Rault Jr., Willard Robertson and
a Cecil Shilstone-explained crea-
tion of the fund.
"This was done to express our
confidence in our district attor-
ney and to state we will have full
confidence in his ability, his in-
tegrity, and the integrity of his
office," Rault said.
Rault, Shilstone and Robertson.
who is an auto distributor, will act
as shepherds of the fund, which
will be kept in a bank. They will
' distribute it to Garrison as he
needs it.
, "If he needs money to send an
investigator somewhere, he'll have
no trouble doing it," Robertson
said.
, By having such a private fund
at his call, Garrison will be able
to dispatch investigators in any
direction he wishes, or to any
place he desires without resorting
to public funds. This would pre-
vent anyone from getting clues to
his investigative activities through
examination of vouchers.
"It is the public responsibility of
-any public official to send to the
attorney general any information
he has gathered in this matter,"
f said Ford, who was a member of
the Warren Commission that in-
vestigated Kennedy's death.

BUCCHAREST, Romania (P) -
Romania's economy, aiming at
more ambitious growth targets
than any of the country's Com-
munist allies, presents a picture
both of success and shortcomings
The success story has often been
told by Romanian leaders and has
fascinated even some Western ex-
perts. The shortcomings are now
under study after being laid here

bare by the hard-driving party
chief, Nicolae Ceassescu.
Statistically there seems to be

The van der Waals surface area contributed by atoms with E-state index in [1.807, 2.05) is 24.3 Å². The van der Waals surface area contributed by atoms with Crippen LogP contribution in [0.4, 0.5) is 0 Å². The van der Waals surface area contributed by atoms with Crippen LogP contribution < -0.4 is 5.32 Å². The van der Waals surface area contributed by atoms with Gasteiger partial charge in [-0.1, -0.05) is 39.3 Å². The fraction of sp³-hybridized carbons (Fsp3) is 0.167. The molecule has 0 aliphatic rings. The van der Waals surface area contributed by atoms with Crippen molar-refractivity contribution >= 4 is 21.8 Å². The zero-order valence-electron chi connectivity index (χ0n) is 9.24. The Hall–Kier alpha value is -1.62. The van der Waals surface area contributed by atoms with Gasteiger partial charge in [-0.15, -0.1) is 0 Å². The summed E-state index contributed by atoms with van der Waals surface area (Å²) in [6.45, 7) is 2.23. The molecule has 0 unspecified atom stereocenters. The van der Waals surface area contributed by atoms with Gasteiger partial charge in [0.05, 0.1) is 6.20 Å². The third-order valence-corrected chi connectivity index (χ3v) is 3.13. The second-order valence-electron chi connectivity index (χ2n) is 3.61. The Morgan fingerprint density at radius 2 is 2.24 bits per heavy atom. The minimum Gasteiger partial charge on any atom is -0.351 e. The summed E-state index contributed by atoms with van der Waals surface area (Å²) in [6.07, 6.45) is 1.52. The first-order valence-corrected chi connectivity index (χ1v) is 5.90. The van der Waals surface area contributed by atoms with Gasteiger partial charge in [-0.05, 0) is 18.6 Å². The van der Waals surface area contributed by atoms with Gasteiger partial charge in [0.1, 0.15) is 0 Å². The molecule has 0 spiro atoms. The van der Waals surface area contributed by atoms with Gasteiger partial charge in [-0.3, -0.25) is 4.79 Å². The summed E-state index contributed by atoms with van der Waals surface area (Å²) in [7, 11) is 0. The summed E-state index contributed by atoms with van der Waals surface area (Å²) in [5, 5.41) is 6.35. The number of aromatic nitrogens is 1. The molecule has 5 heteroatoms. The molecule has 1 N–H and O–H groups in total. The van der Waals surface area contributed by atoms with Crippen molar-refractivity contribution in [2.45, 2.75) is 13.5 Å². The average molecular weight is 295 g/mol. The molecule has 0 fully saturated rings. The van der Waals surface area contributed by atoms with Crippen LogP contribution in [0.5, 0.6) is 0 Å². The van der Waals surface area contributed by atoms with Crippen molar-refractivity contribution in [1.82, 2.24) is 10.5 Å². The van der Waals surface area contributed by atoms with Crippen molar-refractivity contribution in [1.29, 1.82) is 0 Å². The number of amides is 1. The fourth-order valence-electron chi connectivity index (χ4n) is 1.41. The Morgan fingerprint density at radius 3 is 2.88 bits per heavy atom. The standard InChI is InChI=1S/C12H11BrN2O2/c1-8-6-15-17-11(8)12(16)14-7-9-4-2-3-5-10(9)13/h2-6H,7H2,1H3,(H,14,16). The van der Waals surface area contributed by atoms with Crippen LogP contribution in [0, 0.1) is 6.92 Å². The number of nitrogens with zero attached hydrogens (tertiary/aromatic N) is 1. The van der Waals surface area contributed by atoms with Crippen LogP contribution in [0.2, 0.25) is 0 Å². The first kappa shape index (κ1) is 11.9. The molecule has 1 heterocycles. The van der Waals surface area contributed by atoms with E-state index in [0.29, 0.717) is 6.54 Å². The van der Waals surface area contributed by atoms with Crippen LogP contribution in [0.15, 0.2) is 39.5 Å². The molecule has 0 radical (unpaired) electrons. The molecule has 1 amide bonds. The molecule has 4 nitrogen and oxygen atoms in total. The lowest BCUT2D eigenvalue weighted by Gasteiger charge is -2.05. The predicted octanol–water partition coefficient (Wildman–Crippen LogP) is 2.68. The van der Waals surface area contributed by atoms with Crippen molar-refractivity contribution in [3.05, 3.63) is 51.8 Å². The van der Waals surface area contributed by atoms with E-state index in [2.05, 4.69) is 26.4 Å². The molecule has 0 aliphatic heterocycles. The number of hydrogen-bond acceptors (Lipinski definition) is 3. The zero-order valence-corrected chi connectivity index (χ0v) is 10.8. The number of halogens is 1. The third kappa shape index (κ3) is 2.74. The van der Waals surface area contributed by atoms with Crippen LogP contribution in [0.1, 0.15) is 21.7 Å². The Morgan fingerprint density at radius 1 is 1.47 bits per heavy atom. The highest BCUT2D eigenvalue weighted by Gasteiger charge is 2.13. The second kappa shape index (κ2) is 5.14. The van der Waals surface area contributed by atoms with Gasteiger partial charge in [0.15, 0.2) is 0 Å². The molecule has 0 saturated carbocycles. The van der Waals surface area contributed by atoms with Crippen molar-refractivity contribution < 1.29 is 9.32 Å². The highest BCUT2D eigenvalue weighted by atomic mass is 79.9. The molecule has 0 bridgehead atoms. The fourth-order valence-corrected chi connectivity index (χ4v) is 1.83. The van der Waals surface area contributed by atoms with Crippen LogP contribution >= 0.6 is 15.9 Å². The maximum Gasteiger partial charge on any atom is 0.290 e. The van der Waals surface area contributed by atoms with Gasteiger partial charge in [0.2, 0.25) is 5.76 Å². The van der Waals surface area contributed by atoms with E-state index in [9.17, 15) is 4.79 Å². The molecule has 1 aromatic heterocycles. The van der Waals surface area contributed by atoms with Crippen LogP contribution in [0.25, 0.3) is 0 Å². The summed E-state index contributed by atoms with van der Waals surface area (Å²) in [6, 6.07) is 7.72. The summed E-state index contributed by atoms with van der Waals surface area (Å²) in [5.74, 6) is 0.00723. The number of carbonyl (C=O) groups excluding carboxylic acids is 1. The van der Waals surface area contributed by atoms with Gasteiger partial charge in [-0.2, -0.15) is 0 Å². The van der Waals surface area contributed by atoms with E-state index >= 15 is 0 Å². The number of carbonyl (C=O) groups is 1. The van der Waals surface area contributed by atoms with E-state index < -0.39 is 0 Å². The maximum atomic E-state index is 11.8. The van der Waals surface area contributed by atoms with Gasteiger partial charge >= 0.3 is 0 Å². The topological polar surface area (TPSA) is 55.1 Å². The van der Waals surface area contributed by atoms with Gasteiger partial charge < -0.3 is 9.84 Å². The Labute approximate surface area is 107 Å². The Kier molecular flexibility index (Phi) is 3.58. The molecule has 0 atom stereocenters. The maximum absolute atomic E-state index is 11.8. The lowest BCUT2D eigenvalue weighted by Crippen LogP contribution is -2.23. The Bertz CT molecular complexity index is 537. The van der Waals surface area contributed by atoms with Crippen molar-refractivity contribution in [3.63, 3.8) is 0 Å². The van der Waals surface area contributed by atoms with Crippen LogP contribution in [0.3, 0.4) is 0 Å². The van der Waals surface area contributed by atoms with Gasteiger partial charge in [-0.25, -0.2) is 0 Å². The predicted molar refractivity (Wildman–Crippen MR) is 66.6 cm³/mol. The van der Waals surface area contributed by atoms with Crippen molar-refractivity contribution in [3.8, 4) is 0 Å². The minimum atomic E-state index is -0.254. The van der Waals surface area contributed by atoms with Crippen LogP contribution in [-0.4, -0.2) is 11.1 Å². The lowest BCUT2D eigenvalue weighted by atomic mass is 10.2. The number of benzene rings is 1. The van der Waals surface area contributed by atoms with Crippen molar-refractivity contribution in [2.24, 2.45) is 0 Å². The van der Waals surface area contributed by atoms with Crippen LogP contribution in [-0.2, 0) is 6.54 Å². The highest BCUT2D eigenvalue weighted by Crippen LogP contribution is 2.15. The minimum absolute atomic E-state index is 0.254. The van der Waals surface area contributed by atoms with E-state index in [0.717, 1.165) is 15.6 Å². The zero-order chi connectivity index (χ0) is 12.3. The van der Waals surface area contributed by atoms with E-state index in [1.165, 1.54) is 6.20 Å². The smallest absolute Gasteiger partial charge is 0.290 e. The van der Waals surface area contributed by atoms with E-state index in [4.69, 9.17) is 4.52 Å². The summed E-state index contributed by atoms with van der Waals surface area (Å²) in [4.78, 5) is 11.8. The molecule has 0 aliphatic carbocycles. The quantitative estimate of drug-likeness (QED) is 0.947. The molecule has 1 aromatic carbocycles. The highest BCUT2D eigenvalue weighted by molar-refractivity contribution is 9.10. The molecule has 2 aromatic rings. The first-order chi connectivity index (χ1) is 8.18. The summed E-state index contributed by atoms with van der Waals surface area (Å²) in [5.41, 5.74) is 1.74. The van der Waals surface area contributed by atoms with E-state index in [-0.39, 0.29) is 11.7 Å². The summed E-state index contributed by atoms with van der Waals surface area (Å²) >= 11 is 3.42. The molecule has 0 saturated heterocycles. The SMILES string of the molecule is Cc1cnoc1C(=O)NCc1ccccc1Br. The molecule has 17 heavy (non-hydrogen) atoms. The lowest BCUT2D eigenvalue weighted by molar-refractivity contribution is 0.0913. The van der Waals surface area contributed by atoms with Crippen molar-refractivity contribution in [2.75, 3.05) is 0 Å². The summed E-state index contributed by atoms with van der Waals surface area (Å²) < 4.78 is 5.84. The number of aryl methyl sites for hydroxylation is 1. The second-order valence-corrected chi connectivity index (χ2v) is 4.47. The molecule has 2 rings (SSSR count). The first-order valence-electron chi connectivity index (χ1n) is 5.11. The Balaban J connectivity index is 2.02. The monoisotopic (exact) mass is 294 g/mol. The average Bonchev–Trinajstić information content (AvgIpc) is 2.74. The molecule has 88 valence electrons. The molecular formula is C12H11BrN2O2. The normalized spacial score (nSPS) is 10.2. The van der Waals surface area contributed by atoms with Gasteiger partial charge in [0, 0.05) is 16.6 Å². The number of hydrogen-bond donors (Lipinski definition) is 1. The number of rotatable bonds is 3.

little cause for concern by the
party. According to figures, just
published, industrial production
was up 11.7 per cent, national in-
come 7.9, farm ut7purt11.2 and,
labor productivity 7.9 per cent dur-
ing 1966.
The figures are generally re-1
garded by Western diplomats asI
reliable. They show targets exceed-
ed in most branches of the econo-
my. Industrial investments, about

munist planning has it that such (Continued from Page 2) City of Toledo, Ohio-Personnel Tech-1
losses are even provided for under nician I. Resident of Toledo in future.
the plan. For 1967, the envisaged hMartha Cgok Blg.s Wilteopnor grad in personnel or public admin.. 1
the lan Fo 197, te evisgedthe first eight weeks of the Spring- yr. exper. in public or industrial per-{
total is $189 million. Summer session. University women may sonnel. Adv, to two other levels.
"The time has come to do away apply. Call NO 2-3225. Leonard Refineries, Inc., Alama, Mich.
-Internal Auditor for immed. opening,
with this grave manifestation of Recreational Swimming at Margaret :oncerned with mgmt. practices of Co.
economic backwardness," Ceau- Hell Pool: Additional hours for women jobbers and distributors. Openings for
sescuobserved."Noec ycan students, starting Mon., Feb. 27: Mon- acctg. majors and bus. ad. degrees with
economy days, 11 a.m. to 12 noon and 5 p.m. to acctk. bkgd. or exper. Varied jobs with
afford to finance a number of en- 7 p.m. Tuesdays 12 noon to 1 p.m. much adv. potential.
terprises at the expense of others." Wednesdays 11 a.m. to 12 noon. After Wm. F. Lehmann, Inc., Ct. Paul, Minn.
the spring recess, 12 noon to 1 p.m. and -Male grad, married pref.. degree or
The technology lag is apparent 5 p.m. to 7 p.m. will be added on more in Biol., Botany, Basteriol., some'
from the fact that Romanian tool Thursdays. chem. and phys. Working supervisor of
experts achieved an average price mushroom house, all phases of grow-1
exet Doctoral Examination for Donald Hor- ing, fertilizing and checks on temp.
of $1,176 per ton in 1964 while ace Gobold, Education; thesis: "A Com- and manure for meeting crop produc-